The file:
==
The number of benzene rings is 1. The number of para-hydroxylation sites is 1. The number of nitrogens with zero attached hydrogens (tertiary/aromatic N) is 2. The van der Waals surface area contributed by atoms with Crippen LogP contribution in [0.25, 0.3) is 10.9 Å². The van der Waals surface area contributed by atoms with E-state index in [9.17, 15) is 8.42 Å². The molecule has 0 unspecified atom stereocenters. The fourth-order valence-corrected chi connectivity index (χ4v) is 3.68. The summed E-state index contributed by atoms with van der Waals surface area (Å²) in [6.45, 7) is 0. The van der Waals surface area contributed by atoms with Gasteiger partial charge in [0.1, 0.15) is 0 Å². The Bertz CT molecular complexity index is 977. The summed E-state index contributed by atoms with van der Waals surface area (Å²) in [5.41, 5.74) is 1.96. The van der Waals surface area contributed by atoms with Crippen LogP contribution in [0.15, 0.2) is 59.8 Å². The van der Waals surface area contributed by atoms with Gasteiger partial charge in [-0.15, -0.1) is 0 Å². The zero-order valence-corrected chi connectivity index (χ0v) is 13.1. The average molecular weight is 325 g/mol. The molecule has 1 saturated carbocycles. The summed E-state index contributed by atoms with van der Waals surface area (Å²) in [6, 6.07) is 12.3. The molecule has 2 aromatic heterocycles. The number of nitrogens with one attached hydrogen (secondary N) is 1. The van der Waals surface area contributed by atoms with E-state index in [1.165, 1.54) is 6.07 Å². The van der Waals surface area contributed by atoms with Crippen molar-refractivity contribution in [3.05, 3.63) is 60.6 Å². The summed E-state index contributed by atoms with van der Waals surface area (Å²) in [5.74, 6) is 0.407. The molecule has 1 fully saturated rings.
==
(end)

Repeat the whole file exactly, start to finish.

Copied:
The number of benzene rings is 1. The number of para-hydroxylation sites is 1. The number of nitrogens with zero attached hydrogens (tertiary/aromatic N) is 2. The van der Waals surface area contributed by atoms with Crippen LogP contribution in [0.25, 0.3) is 10.9 Å². The van der Waals surface area contributed by atoms with E-state index in [9.17, 15) is 8.42 Å². The molecule has 0 unspecified atom stereocenters. The fourth-order valence-corrected chi connectivity index (χ4v) is 3.68. The summed E-state index contributed by atoms with van der Waals surface area (Å²) in [6.45, 7) is 0. The van der Waals surface area contributed by atoms with Gasteiger partial charge in [0.1, 0.15) is 0 Å². The Bertz CT molecular complexity index is 977. The summed E-state index contributed by atoms with van der Waals surface area (Å²) in [5.41, 5.74) is 1.96. The van der Waals surface area contributed by atoms with Crippen LogP contribution in [0.15, 0.2) is 59.8 Å². The van der Waals surface area contributed by atoms with Gasteiger partial charge in [-0.15, -0.1) is 0 Å². The zero-order valence-corrected chi connectivity index (χ0v) is 13.1. The average molecular weight is 325 g/mol. The molecule has 1 saturated carbocycles. The summed E-state index contributed by atoms with van der Waals surface area (Å²) in [6, 6.07) is 12.3. The molecule has 2 aromatic heterocycles. The number of nitrogens with one attached hydrogen (secondary N) is 1. The van der Waals surface area contributed by atoms with E-state index in [1.165, 1.54) is 6.07 Å². The van der Waals surface area contributed by atoms with Crippen molar-refractivity contribution in [3.05, 3.63) is 60.6 Å². The summed E-state index contributed by atoms with van der Waals surface area (Å²) in [5.74, 6) is 0.407. The molecule has 1 fully saturated rings.